The key distinction I think I was missing was that characterization happens on the bench (as opposed to on an engineering pad or with a computer simulation). It is empirical.
There are other important notions in the background, like we want to understand a device's actual behavior well enough to reliably deploy it in an actual system in an actual environment, and this is what motivates us to characterize.
I encourage you to review all the answers.
Apologies to respondents and readers for any mismatch between question and answers resulting from my edits attempting to make it less a matter of opinion.
I got my BSEE in 1986, and promptly started a career in software development. Now that I'm "reclaiming" my electrical engineering education, I've had occasion to read quite a bit and watch a lot of videos on EE topics.
I've been struck by how often the word "characterize" has arisen in the discussion. It has never been accompanied by a definition for its use in this context, but that's not terrifically surprising. I'm familiar with the dictionary definition of course, but there seem to be connotations that are not immediately clear to me, like:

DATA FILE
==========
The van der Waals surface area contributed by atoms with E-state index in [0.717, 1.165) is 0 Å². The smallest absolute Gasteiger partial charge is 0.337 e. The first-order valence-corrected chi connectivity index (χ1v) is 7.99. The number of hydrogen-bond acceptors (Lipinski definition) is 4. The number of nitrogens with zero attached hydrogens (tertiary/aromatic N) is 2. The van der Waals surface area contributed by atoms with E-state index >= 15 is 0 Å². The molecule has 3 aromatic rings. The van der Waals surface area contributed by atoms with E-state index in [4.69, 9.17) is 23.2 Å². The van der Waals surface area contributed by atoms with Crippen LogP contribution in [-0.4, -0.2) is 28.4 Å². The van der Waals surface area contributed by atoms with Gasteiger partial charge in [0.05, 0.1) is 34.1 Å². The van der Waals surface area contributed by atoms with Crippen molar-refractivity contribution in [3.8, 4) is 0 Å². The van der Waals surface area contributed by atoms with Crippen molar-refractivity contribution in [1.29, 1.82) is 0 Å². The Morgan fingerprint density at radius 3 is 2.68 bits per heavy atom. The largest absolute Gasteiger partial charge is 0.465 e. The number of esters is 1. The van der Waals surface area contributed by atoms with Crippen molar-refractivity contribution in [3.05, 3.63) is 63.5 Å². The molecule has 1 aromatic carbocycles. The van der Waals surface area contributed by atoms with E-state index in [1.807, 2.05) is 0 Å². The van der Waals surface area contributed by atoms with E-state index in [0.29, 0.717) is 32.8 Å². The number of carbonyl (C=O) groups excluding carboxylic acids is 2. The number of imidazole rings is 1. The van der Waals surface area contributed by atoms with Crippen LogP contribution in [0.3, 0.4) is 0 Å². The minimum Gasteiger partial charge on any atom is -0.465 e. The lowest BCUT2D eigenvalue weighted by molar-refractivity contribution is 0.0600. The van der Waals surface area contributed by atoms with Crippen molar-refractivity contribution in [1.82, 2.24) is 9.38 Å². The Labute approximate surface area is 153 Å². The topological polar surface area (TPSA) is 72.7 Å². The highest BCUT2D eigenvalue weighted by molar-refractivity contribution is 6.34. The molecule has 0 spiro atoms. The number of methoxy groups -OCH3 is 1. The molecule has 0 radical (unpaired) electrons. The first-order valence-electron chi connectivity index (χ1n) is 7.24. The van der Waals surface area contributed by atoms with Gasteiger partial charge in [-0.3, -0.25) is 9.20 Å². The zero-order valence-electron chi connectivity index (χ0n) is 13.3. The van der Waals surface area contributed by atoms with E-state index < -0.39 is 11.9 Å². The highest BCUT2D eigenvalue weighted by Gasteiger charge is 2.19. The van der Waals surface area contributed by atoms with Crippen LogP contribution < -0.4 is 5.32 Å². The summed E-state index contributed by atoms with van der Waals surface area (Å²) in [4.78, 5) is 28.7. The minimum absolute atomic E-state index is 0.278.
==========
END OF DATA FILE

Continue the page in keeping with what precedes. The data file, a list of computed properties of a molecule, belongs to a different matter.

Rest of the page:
- "Why would a EE invest time in characterizing a device or instrument?"
- "What would be his or her primary objectives in doing so? What outcomes, once achieved, would cause them to stop characterizing, considering their objectives achieved?"
- "In what ways am I already naturally occupied by characterizing devices, circuits, or whatever, just that I'm not using that word to describe what I'm doing?"
Can someone help me understand what more specific meaning it connotes when used in an EE context?
It seems to be pretty fundamental to the electrical engineer's role, and perhaps to any engineer's.